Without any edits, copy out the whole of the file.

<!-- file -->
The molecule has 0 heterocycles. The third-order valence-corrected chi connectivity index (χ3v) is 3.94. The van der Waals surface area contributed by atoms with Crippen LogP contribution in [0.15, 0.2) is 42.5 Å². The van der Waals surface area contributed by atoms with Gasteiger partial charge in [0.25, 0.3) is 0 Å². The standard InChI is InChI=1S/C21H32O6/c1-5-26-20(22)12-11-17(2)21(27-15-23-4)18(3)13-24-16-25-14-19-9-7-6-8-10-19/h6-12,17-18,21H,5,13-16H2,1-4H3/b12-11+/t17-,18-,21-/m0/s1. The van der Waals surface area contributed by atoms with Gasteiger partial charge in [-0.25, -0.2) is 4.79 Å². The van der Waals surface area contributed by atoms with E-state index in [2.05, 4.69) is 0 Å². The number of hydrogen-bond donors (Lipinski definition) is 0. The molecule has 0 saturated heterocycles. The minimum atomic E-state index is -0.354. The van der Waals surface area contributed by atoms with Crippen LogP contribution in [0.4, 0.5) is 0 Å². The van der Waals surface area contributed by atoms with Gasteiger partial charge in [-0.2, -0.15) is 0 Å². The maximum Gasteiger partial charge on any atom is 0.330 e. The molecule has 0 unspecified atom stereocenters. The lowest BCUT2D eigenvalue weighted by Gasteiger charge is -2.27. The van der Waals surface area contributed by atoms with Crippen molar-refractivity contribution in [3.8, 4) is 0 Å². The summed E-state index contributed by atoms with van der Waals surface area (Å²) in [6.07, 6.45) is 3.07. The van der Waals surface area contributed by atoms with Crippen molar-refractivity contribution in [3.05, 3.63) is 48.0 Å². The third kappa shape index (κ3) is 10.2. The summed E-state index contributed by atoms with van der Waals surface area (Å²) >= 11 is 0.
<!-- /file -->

The molecule has 0 heterocycles. The third-order valence-corrected chi connectivity index (χ3v) is 3.94. The van der Waals surface area contributed by atoms with Crippen LogP contribution in [0.15, 0.2) is 42.5 Å². The van der Waals surface area contributed by atoms with Gasteiger partial charge in [0.25, 0.3) is 0 Å². The standard InChI is InChI=1S/C21H32O6/c1-5-26-20(22)12-11-17(2)21(27-15-23-4)18(3)13-24-16-25-14-19-9-7-6-8-10-19/h6-12,17-18,21H,5,13-16H2,1-4H3/b12-11+/t17-,18-,21-/m0/s1. The van der Waals surface area contributed by atoms with Gasteiger partial charge in [-0.25, -0.2) is 4.79 Å². The van der Waals surface area contributed by atoms with E-state index in [2.05, 4.69) is 0 Å². The number of hydrogen-bond donors (Lipinski definition) is 0. The molecule has 0 saturated heterocycles. The minimum atomic E-state index is -0.354. The van der Waals surface area contributed by atoms with Crippen LogP contribution in [0.4, 0.5) is 0 Å². The van der Waals surface area contributed by atoms with Gasteiger partial charge in [-0.2, -0.15) is 0 Å². The maximum Gasteiger partial charge on any atom is 0.330 e. The molecule has 0 unspecified atom stereocenters. The lowest BCUT2D eigenvalue weighted by Gasteiger charge is -2.27. The van der Waals surface area contributed by atoms with Crippen molar-refractivity contribution in [3.8, 4) is 0 Å². The summed E-state index contributed by atoms with van der Waals surface area (Å²) in [6.07, 6.45) is 3.07. The van der Waals surface area contributed by atoms with Crippen molar-refractivity contribution in [3.05, 3.63) is 48.0 Å². The third kappa shape index (κ3) is 10.2. The summed E-state index contributed by atoms with van der Waals surface area (Å²) >= 11 is 0.